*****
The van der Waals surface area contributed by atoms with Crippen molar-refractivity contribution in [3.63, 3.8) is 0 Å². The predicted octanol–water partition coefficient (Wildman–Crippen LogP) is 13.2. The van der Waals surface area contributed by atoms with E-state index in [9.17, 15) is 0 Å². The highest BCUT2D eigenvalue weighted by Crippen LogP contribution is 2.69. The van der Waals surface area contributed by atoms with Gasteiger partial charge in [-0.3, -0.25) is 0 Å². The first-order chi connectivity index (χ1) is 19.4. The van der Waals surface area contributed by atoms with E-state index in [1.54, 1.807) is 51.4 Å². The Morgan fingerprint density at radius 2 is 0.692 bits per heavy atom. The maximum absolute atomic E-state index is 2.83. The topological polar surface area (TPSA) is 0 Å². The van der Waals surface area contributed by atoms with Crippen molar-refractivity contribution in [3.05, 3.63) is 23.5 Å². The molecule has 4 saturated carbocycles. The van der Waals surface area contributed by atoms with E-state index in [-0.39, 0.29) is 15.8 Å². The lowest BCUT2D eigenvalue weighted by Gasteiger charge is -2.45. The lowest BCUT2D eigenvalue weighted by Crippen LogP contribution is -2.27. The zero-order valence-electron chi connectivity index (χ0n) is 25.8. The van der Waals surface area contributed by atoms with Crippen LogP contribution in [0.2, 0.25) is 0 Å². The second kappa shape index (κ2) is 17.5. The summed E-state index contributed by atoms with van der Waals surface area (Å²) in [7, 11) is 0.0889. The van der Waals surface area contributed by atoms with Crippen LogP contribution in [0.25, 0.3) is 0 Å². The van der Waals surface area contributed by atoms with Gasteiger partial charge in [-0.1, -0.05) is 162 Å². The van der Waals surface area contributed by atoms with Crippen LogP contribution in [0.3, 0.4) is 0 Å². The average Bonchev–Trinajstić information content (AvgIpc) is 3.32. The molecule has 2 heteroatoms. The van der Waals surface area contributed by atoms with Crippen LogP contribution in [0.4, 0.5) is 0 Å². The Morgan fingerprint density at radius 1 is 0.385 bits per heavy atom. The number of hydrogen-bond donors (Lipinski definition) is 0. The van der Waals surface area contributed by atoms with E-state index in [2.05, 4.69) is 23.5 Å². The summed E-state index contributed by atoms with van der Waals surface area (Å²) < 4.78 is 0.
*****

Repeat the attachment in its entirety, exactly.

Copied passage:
The van der Waals surface area contributed by atoms with Crippen molar-refractivity contribution in [3.63, 3.8) is 0 Å². The predicted octanol–water partition coefficient (Wildman–Crippen LogP) is 13.2. The van der Waals surface area contributed by atoms with E-state index in [9.17, 15) is 0 Å². The highest BCUT2D eigenvalue weighted by Crippen LogP contribution is 2.69. The van der Waals surface area contributed by atoms with Gasteiger partial charge in [-0.3, -0.25) is 0 Å². The first-order chi connectivity index (χ1) is 19.4. The van der Waals surface area contributed by atoms with E-state index in [1.54, 1.807) is 51.4 Å². The Morgan fingerprint density at radius 2 is 0.692 bits per heavy atom. The maximum absolute atomic E-state index is 2.83. The topological polar surface area (TPSA) is 0 Å². The van der Waals surface area contributed by atoms with Crippen molar-refractivity contribution in [3.05, 3.63) is 23.5 Å². The molecule has 4 saturated carbocycles. The van der Waals surface area contributed by atoms with E-state index in [-0.39, 0.29) is 15.8 Å². The lowest BCUT2D eigenvalue weighted by Gasteiger charge is -2.45. The lowest BCUT2D eigenvalue weighted by Crippen LogP contribution is -2.27. The zero-order valence-electron chi connectivity index (χ0n) is 25.8. The van der Waals surface area contributed by atoms with Crippen LogP contribution in [0.2, 0.25) is 0 Å². The second kappa shape index (κ2) is 17.5. The summed E-state index contributed by atoms with van der Waals surface area (Å²) in [7, 11) is 0.0889. The van der Waals surface area contributed by atoms with Crippen LogP contribution in [0.25, 0.3) is 0 Å². The van der Waals surface area contributed by atoms with Gasteiger partial charge in [-0.1, -0.05) is 162 Å². The van der Waals surface area contributed by atoms with Crippen LogP contribution in [0.3, 0.4) is 0 Å². The average Bonchev–Trinajstić information content (AvgIpc) is 3.32. The molecule has 2 heteroatoms. The van der Waals surface area contributed by atoms with Crippen LogP contribution in [0.4, 0.5) is 0 Å². The Morgan fingerprint density at radius 1 is 0.385 bits per heavy atom. The number of hydrogen-bond donors (Lipinski definition) is 0. The van der Waals surface area contributed by atoms with E-state index in [2.05, 4.69) is 23.5 Å². The summed E-state index contributed by atoms with van der Waals surface area (Å²) < 4.78 is 0.